Keeping it NEAT and tidy
NEAT or Non-Exercise Activity Thermogenesis is the energy expended for all our daily activities that are not eating, sleeping or exercising. This includes walking to the fridge, typing and fidgeting at your desk, cooking, cleaning, gardening and basically anything that requires effort. This combined with TEF (thermic effect of food), your BMR (basal metabolic rate) and EAT (exercise activated thermogenesis) make up your TDEE or Total Daily Energy Expenditure. As you can see, the more calories you burn as part of any of those factors, the more total calories your body requires on a daily basis.
By now we all know, to lose weight you need to be in a calorie deficit and to gain weight you need to be in a calorie surplus. If losing weight is your primary goal and reason for exercising, then NEAT is an essential component to reaching that objective. Think about it this way, you could either drop your carbs by 50g (equalling 200 calories) or you could get up and move around more, reach that 10 000 step goal each day, take the stairs instead of the lifts at work, park further away from the gym, walk around while on your phone instead of sitting at your desk or simply get up from your computer every 30 minutes and walk to grab a glass of water instead of taking away your rice at dinner or your post workout jelly babies. Which would you rather do to get into a bigger deficit?
I thought so.
All your daily tasks’ energy requirements add up and before you know it, you’ll be adding 200, 300, even 500 calories to your TDEE which adds up to a staggering 2000-3000 calories extra per week. In terms of energy, 1 pound or 0,45kg of fat is roughly 3000 calories of stored energy.
If you have a fitness tracker, set your daily step goal to 10k per day and see how many more calories you burn hitting that goal compared to a lazy Sunday where your total steps barely reach 2k. The difference is huge.
One of the first sections of questions I ask new clients refers to daily activity which gives me a decent idea of how many extra calories they are burning every day. When someone seems quite sedentary and works an office job for example, I make one of their weekly goals to not go to the bathroom or get coffee on their floor as well as taking the stairs instead of the lift or escalator. As much of a mission as this sounds, their weekly calories needs increase dramatically which results in them being able to firstly eat more, secondly not have to worry about adding cardio to their daily training routine and their energy levels throughout the day always reflect positively because of the benefits of increased blood circulation throughout the body.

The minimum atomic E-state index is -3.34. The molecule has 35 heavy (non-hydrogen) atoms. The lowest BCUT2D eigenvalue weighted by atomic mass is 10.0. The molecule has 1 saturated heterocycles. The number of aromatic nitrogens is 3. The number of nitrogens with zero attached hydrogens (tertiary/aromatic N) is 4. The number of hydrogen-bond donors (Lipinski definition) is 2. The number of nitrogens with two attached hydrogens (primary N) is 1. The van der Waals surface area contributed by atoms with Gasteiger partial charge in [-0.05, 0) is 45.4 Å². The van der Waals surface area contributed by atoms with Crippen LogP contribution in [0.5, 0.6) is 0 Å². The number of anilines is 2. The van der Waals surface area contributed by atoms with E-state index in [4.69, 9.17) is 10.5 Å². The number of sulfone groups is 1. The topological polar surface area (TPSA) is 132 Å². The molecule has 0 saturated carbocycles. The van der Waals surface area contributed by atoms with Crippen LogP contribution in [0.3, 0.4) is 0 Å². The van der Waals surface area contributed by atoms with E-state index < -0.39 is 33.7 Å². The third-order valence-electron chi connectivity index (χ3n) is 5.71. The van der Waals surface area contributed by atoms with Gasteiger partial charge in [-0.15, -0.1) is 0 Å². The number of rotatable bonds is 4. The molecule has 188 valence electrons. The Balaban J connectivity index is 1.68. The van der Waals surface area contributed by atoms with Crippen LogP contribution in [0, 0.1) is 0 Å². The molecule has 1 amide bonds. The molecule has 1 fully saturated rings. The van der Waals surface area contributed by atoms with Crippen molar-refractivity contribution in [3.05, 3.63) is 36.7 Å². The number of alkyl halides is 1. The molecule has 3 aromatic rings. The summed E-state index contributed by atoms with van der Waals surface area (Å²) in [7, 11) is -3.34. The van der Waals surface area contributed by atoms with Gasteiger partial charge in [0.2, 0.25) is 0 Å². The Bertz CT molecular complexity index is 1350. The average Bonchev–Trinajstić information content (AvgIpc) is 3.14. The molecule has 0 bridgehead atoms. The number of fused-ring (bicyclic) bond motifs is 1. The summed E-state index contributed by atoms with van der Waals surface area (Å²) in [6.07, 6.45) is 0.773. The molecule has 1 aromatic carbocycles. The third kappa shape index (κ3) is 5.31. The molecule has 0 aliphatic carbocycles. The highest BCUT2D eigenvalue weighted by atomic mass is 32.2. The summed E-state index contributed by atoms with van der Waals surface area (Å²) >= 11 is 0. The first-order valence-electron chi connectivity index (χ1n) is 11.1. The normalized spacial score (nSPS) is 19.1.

A famous bodybuilding coach, the late Matt Porter, reported that in his most successful contest preps and the ones that seemingly went along the smoothest, were preps he undertook while working more physically demanding day jobs as well as ones that he tracked his daily steps to reach at least 12k per day. Funnily he enough, he also stated that in these preps he was able to get leaner without worrying about dropping calories too drastically too quickly, as well as not doing exorbitant amounts of cardio on a daily basis. He simply made sure he was not sitting for more than 30 minutes at a time and moved around more.
When we are trying to lose fat, we always overcomplicate things. “surely it can’t be that simple”, Whereas in actual fact, yes it can be. Move more, do more, be more active. Your body will thank you by not only feeling better and recovering better thanks to the other processes that moving more and sitting less provide, but you will also reach your goals far more easily and be much more proficient in getting there.
Dublin Strength Coach
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